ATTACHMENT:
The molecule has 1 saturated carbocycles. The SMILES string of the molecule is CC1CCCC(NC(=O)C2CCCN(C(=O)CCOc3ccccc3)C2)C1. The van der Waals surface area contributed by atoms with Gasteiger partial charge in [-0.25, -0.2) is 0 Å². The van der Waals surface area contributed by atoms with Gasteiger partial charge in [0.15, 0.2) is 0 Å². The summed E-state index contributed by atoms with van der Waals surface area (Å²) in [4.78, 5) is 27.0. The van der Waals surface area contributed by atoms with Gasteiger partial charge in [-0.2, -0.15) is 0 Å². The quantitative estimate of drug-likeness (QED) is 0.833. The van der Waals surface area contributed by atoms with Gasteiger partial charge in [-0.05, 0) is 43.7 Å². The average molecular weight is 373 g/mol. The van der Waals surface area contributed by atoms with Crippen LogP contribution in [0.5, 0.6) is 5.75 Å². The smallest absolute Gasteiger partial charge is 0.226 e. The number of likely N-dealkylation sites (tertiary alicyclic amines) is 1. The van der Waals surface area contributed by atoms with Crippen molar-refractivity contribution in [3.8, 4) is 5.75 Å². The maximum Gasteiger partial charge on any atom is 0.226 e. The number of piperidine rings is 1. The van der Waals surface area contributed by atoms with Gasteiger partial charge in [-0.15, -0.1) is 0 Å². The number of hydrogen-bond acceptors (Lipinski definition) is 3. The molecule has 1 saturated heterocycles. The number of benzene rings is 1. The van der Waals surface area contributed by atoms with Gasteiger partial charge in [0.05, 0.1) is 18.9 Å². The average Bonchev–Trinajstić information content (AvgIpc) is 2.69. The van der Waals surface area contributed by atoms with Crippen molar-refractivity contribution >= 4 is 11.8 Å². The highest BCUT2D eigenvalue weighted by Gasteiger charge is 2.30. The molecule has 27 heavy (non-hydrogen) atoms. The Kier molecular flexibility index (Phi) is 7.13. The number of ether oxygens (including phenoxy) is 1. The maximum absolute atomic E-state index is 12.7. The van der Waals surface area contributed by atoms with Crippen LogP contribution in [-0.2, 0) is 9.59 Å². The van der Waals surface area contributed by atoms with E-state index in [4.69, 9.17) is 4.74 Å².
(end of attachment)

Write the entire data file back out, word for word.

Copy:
The molecule has 1 saturated carbocycles. The SMILES string of the molecule is CC1CCCC(NC(=O)C2CCCN(C(=O)CCOc3ccccc3)C2)C1. The van der Waals surface area contributed by atoms with Gasteiger partial charge in [-0.25, -0.2) is 0 Å². The van der Waals surface area contributed by atoms with Gasteiger partial charge in [0.15, 0.2) is 0 Å². The summed E-state index contributed by atoms with van der Waals surface area (Å²) in [4.78, 5) is 27.0. The van der Waals surface area contributed by atoms with Gasteiger partial charge in [-0.2, -0.15) is 0 Å². The quantitative estimate of drug-likeness (QED) is 0.833. The van der Waals surface area contributed by atoms with Gasteiger partial charge in [-0.05, 0) is 43.7 Å². The average molecular weight is 373 g/mol. The van der Waals surface area contributed by atoms with Crippen LogP contribution in [0.5, 0.6) is 5.75 Å². The smallest absolute Gasteiger partial charge is 0.226 e. The number of likely N-dealkylation sites (tertiary alicyclic amines) is 1. The van der Waals surface area contributed by atoms with Crippen molar-refractivity contribution in [3.8, 4) is 5.75 Å². The maximum Gasteiger partial charge on any atom is 0.226 e. The number of piperidine rings is 1. The van der Waals surface area contributed by atoms with Gasteiger partial charge in [-0.15, -0.1) is 0 Å². The number of hydrogen-bond acceptors (Lipinski definition) is 3. The molecule has 1 saturated heterocycles. The number of benzene rings is 1. The van der Waals surface area contributed by atoms with Gasteiger partial charge in [0.05, 0.1) is 18.9 Å². The average Bonchev–Trinajstić information content (AvgIpc) is 2.69. The van der Waals surface area contributed by atoms with Crippen molar-refractivity contribution >= 4 is 11.8 Å². The highest BCUT2D eigenvalue weighted by Gasteiger charge is 2.30. The molecule has 27 heavy (non-hydrogen) atoms. The Kier molecular flexibility index (Phi) is 7.13. The number of ether oxygens (including phenoxy) is 1. The maximum absolute atomic E-state index is 12.7. The van der Waals surface area contributed by atoms with Crippen LogP contribution in [-0.2, 0) is 9.59 Å². The van der Waals surface area contributed by atoms with E-state index in [4.69, 9.17) is 4.74 Å².